Last night, I pulled out my phone, snapped a photo and began cycling through Instagram filters looking for the best one. Nothing unusual there. I chose to share this particular image on Twitter and Facebook as well (something many Instagrammers do somewhat judiciously, lest we be spammy), and a few moments later noticed something a little different. Suddenly, I was getting an uptick in Facebook notifications telling me that people liked my photo. Not my post but my photo. Wait, what photo?
For as long as Instagram has been around, it has published photos at unique, Instagram-hosted URLs, which were then linked to on social networks like Facebook and Twitter. The link to the image could be retweeted or "liked" on Facebook, but the image itself remained off on a cold, lonely island on Instagram's servers. The only people that could interact with the photo itself were your Instagram followers who, of course, could only do so using the photo-sharing service's iOS app. Well, that just changed.
Now when you opt to share Instagram photos on Facebook, instead of linking off to the image, it actually imports it into Facebook and posts it in a photo gallery. This seemingly minor update actually changes the social dynamic around Instagram images in a noticeable way. It not only gives greater visual prominence to the photo itself within Facebook, but enables things like tagging and resharing of the image.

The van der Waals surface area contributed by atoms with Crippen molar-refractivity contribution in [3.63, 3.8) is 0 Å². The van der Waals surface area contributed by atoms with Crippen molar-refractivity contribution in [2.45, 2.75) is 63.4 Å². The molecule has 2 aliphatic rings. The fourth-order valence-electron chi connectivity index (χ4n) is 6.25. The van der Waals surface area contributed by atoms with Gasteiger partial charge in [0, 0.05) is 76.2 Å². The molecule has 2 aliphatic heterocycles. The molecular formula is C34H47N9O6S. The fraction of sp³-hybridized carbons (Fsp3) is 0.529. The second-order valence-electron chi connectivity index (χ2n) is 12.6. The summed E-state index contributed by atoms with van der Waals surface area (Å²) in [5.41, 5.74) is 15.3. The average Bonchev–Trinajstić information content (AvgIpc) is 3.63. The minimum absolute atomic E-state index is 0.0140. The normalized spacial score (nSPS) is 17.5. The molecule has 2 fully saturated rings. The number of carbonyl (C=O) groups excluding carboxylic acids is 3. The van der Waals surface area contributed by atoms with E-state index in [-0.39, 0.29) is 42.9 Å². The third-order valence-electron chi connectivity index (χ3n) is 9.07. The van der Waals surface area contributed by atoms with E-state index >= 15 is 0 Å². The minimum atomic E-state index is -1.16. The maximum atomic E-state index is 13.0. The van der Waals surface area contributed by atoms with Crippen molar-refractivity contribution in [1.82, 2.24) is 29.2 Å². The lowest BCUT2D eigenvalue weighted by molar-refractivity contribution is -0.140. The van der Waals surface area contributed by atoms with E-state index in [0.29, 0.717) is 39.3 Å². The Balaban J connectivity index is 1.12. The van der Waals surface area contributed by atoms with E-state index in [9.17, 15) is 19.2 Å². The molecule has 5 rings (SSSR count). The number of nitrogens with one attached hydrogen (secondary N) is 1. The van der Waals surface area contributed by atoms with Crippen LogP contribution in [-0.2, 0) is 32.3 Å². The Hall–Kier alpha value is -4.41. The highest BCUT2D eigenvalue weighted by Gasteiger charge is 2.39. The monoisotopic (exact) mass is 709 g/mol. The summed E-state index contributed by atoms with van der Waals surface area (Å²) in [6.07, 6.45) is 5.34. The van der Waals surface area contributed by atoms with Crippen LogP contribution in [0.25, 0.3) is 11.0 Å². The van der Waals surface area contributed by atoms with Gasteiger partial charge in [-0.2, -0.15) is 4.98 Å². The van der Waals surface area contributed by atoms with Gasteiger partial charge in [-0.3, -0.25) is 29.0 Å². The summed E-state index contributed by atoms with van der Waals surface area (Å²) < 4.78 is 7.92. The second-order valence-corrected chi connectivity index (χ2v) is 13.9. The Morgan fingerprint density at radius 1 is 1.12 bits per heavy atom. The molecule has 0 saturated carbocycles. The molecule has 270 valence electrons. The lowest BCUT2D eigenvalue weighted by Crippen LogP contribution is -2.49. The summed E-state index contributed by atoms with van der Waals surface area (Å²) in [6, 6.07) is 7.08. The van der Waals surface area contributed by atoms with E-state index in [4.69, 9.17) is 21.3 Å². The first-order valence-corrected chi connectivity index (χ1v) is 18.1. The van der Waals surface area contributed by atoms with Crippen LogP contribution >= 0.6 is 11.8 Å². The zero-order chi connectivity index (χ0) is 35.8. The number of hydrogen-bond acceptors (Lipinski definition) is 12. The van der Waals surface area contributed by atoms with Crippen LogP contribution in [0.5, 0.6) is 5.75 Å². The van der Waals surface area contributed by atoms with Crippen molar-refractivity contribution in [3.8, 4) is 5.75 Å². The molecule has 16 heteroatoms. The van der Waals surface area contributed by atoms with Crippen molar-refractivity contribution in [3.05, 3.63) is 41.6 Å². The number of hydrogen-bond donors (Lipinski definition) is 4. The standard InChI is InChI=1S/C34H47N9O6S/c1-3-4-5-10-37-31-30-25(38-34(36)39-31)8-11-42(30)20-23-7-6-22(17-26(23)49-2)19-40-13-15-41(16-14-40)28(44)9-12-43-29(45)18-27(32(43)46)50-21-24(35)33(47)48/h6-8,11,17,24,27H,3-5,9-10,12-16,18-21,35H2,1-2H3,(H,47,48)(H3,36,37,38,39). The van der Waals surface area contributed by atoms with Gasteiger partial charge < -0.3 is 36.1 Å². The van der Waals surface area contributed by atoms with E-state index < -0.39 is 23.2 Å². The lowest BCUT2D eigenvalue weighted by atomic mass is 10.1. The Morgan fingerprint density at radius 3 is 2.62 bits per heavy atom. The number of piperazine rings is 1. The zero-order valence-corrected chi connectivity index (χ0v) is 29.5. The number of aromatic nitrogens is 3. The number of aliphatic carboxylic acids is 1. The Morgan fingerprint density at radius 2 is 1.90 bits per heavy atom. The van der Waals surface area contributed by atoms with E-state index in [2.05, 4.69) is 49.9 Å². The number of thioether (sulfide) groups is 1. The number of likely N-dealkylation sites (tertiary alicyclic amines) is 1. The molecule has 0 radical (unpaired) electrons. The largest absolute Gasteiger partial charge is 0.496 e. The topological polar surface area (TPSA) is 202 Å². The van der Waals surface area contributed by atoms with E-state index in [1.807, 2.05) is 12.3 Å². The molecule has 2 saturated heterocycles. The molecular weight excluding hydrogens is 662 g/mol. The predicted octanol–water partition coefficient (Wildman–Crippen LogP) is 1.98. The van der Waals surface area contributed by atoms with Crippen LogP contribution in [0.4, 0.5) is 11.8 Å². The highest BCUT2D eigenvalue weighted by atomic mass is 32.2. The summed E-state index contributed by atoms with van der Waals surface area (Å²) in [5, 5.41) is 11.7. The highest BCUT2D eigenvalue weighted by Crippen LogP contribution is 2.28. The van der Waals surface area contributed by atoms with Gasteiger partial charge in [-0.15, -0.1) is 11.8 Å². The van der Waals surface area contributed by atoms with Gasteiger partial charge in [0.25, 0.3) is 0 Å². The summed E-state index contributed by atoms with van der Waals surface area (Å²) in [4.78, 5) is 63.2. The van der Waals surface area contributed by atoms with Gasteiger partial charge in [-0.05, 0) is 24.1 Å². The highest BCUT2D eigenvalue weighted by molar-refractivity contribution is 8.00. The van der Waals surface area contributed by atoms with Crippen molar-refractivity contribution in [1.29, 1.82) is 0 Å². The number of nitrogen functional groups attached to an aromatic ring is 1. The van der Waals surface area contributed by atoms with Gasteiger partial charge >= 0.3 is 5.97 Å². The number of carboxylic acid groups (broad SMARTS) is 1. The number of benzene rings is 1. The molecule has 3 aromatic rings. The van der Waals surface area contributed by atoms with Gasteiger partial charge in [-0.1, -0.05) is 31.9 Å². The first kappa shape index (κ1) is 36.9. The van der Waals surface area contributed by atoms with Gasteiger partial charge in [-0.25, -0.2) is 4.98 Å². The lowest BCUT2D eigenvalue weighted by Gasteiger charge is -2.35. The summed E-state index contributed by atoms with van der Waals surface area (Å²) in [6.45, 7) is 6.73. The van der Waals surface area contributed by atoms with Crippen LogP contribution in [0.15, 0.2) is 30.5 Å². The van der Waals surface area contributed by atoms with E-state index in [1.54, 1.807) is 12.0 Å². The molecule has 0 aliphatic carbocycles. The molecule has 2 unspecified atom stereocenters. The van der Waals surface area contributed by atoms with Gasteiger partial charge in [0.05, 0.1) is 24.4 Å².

It makes Instagram's Web presence a tad more engaging and useful in lieu of an actual official website, something Techcrunch's Alexia Tsotsis pointed out. To date, Instagram has yet to roll out a Web interface or Android app for the beloved photo-sharing service, which is enjoyed exclusively by iOS users.
The integration may also serve to boost awareness of Instagram itself, which has about 15 million users. It's not completely analogous, but when Spotify and other music streaming services integrated with Facebook last year, they saw a dramatic increase in sign-ups. Of course, that was for a relatively new service that anybody with a desktop computer can access. Still, there's always room for more growth on iOS and the company could be dropping that Android app any day now.